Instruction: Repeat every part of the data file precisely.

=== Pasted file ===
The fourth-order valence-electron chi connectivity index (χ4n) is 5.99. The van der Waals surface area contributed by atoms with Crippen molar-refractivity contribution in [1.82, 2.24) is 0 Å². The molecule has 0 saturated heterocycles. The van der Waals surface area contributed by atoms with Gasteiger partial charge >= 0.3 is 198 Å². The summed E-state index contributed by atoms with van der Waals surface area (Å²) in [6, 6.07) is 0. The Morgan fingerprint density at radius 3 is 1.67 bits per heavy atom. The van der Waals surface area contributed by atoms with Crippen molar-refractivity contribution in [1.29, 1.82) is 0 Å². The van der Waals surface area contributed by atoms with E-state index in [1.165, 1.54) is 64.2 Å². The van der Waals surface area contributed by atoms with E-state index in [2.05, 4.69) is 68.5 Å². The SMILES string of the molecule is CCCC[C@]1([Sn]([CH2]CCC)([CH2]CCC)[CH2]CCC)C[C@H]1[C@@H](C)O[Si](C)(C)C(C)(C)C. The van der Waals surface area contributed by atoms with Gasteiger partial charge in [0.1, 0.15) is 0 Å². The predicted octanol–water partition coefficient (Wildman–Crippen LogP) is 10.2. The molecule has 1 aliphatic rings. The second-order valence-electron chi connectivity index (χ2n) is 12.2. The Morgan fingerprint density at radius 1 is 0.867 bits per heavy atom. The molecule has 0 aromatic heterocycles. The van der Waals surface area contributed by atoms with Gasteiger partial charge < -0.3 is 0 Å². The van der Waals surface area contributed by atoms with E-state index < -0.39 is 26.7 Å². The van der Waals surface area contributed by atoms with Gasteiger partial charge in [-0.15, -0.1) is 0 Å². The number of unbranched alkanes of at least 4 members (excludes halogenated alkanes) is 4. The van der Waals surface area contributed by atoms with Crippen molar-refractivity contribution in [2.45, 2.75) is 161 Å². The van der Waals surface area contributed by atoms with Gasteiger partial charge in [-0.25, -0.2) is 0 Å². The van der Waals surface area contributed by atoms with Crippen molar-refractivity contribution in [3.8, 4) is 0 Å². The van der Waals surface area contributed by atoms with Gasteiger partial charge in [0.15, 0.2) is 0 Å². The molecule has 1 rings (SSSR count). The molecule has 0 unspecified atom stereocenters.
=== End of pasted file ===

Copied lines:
The fourth-order valence-electron chi connectivity index (χ4n) is 5.99. The van der Waals surface area contributed by atoms with Crippen molar-refractivity contribution in [1.82, 2.24) is 0 Å². The molecule has 0 saturated heterocycles. The van der Waals surface area contributed by atoms with Gasteiger partial charge >= 0.3 is 198 Å². The summed E-state index contributed by atoms with van der Waals surface area (Å²) in [6, 6.07) is 0. The Morgan fingerprint density at radius 3 is 1.67 bits per heavy atom. The van der Waals surface area contributed by atoms with Crippen molar-refractivity contribution in [1.29, 1.82) is 0 Å². The van der Waals surface area contributed by atoms with E-state index in [1.165, 1.54) is 64.2 Å². The van der Waals surface area contributed by atoms with E-state index in [2.05, 4.69) is 68.5 Å². The SMILES string of the molecule is CCCC[C@]1([Sn]([CH2]CCC)([CH2]CCC)[CH2]CCC)C[C@H]1[C@@H](C)O[Si](C)(C)C(C)(C)C. The van der Waals surface area contributed by atoms with Gasteiger partial charge in [0.1, 0.15) is 0 Å². The predicted octanol–water partition coefficient (Wildman–Crippen LogP) is 10.2. The molecule has 1 aliphatic rings. The second-order valence-electron chi connectivity index (χ2n) is 12.2. The Morgan fingerprint density at radius 1 is 0.867 bits per heavy atom. The molecule has 0 aromatic heterocycles. The van der Waals surface area contributed by atoms with Gasteiger partial charge < -0.3 is 0 Å². The van der Waals surface area contributed by atoms with E-state index < -0.39 is 26.7 Å². The van der Waals surface area contributed by atoms with Gasteiger partial charge in [-0.15, -0.1) is 0 Å². The number of unbranched alkanes of at least 4 members (excludes halogenated alkanes) is 4. The van der Waals surface area contributed by atoms with Crippen molar-refractivity contribution in [2.45, 2.75) is 161 Å². The van der Waals surface area contributed by atoms with Gasteiger partial charge in [-0.25, -0.2) is 0 Å². The van der Waals surface area contributed by atoms with Crippen molar-refractivity contribution in [3.8, 4) is 0 Å². The van der Waals surface area contributed by atoms with Gasteiger partial charge in [0.15, 0.2) is 0 Å². The molecule has 1 rings (SSSR count). The molecule has 0 unspecified atom stereocenters.